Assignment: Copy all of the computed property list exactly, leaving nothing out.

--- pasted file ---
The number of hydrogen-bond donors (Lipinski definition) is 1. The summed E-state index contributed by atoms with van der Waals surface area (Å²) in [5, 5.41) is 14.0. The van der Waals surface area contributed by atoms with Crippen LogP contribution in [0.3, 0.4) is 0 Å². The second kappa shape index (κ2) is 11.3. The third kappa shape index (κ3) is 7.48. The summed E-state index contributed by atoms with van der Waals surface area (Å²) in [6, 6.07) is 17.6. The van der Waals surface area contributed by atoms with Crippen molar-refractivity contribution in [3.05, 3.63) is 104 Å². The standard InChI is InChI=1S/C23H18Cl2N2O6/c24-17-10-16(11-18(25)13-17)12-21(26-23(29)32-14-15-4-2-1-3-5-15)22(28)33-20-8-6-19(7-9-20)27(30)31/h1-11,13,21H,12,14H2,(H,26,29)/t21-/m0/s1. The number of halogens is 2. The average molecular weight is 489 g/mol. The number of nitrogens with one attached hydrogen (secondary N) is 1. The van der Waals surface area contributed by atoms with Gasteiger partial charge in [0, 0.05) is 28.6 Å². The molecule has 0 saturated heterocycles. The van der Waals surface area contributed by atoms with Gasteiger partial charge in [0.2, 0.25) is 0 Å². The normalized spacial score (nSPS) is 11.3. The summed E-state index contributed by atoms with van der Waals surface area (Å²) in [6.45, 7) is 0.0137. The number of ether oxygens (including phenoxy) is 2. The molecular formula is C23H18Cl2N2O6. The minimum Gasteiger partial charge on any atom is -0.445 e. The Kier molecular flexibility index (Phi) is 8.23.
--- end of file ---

The number of hydrogen-bond donors (Lipinski definition) is 1. The summed E-state index contributed by atoms with van der Waals surface area (Å²) in [5, 5.41) is 14.0. The van der Waals surface area contributed by atoms with Crippen LogP contribution in [0.3, 0.4) is 0 Å². The second kappa shape index (κ2) is 11.3. The third kappa shape index (κ3) is 7.48. The summed E-state index contributed by atoms with van der Waals surface area (Å²) in [6, 6.07) is 17.6. The van der Waals surface area contributed by atoms with Crippen molar-refractivity contribution in [3.05, 3.63) is 104 Å². The standard InChI is InChI=1S/C23H18Cl2N2O6/c24-17-10-16(11-18(25)13-17)12-21(26-23(29)32-14-15-4-2-1-3-5-15)22(28)33-20-8-6-19(7-9-20)27(30)31/h1-11,13,21H,12,14H2,(H,26,29)/t21-/m0/s1. The number of halogens is 2. The average molecular weight is 489 g/mol. The number of nitrogens with one attached hydrogen (secondary N) is 1. The van der Waals surface area contributed by atoms with Gasteiger partial charge in [0, 0.05) is 28.6 Å². The molecule has 0 saturated heterocycles. The van der Waals surface area contributed by atoms with Gasteiger partial charge in [0.2, 0.25) is 0 Å². The normalized spacial score (nSPS) is 11.3. The summed E-state index contributed by atoms with van der Waals surface area (Å²) in [6.45, 7) is 0.0137. The number of ether oxygens (including phenoxy) is 2. The molecular formula is C23H18Cl2N2O6. The minimum Gasteiger partial charge on any atom is -0.445 e. The Kier molecular flexibility index (Phi) is 8.23.